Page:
lost, even with all our modern kit, there's still a place for 'instinct', which is really knowledge gained by our own experiences, and those learnt from the 'old boys' as we grew up, old codgers, or miserable old gits, depending how grumpy, the younger generations, think we are, have decades of practical knowledge, over a rapidly changing industry. I always say, we are a vibrant forward thinking industry, that regards new ideas, with suspicion, but rapidly absorbs them anyway, as for risks aversion, that simply doesn't exist in farming, everyday, we take massive gambles, we farm for the longer term, trouble is, we live in a short term society.

But the basics of stockmanship, haven't changed, and a lot of that, is instinct. So, you 'young-uns' don't write us miserable old gits, off, to quickly, won't be long till you, become one.
 
As above all my forbears were farmers and so am i but my kids have chosen a different path . Absolutely nothing wrong with that but just thinking how easily the farming knowledge that gets past down over the years gets lost in the space of one generation , makes you think doesn't it ?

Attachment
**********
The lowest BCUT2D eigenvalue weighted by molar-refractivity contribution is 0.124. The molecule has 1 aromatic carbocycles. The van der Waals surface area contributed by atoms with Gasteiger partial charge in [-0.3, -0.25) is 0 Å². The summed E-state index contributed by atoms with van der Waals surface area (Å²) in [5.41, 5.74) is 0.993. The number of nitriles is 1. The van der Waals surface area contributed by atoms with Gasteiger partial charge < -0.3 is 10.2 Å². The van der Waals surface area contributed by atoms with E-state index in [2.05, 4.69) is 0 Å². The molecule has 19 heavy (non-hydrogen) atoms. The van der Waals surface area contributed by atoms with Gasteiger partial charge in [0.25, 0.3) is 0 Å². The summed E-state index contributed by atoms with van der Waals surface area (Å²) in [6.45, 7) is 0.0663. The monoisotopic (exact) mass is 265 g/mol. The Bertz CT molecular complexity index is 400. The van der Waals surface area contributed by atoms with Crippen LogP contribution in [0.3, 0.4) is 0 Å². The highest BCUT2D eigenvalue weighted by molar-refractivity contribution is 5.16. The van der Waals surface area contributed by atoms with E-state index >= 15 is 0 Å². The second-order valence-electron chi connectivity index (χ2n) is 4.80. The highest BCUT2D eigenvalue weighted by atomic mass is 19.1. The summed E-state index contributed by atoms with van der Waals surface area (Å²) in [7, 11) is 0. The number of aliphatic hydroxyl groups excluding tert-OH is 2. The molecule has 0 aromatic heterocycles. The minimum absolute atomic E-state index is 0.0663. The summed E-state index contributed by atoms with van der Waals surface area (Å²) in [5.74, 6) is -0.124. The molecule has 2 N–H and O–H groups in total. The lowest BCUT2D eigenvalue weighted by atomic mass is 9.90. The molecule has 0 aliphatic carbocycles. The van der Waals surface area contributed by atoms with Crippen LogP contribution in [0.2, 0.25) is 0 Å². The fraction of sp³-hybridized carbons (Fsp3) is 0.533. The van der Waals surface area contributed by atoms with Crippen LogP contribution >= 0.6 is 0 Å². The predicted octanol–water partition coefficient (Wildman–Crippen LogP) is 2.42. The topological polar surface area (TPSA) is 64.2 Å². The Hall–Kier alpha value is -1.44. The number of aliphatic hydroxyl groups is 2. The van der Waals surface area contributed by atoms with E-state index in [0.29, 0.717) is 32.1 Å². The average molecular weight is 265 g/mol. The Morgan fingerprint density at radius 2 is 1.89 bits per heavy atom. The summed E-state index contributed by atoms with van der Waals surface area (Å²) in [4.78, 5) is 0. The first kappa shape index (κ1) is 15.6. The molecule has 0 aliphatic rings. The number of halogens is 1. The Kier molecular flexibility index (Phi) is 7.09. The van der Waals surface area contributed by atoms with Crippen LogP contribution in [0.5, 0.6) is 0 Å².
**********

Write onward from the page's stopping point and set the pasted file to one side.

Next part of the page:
Same here. It really struck me earlier this week, when younger stepson that been helping us here lately, asked me why we were drying off a dairy heifer which is still giving quite a drop of milk. No shortage of dairy farmers in his back pedigree, and he has a Masters degree in Maths and Physics.
 

robs1

Member
Farming now is becoming a nightmare & I can well understand the younger genreration wanting something different, we are bombarded from all sides with endless pointless rules, regulations, now different bodies wanting different outcomes with what can be severe penalties if we get it slightly wrong.
All we want to do is produce food, we are not qualified secretaries or managers with nothing else to do other than endless paper exercises.
Do you really wonder why young people want a far simpler life?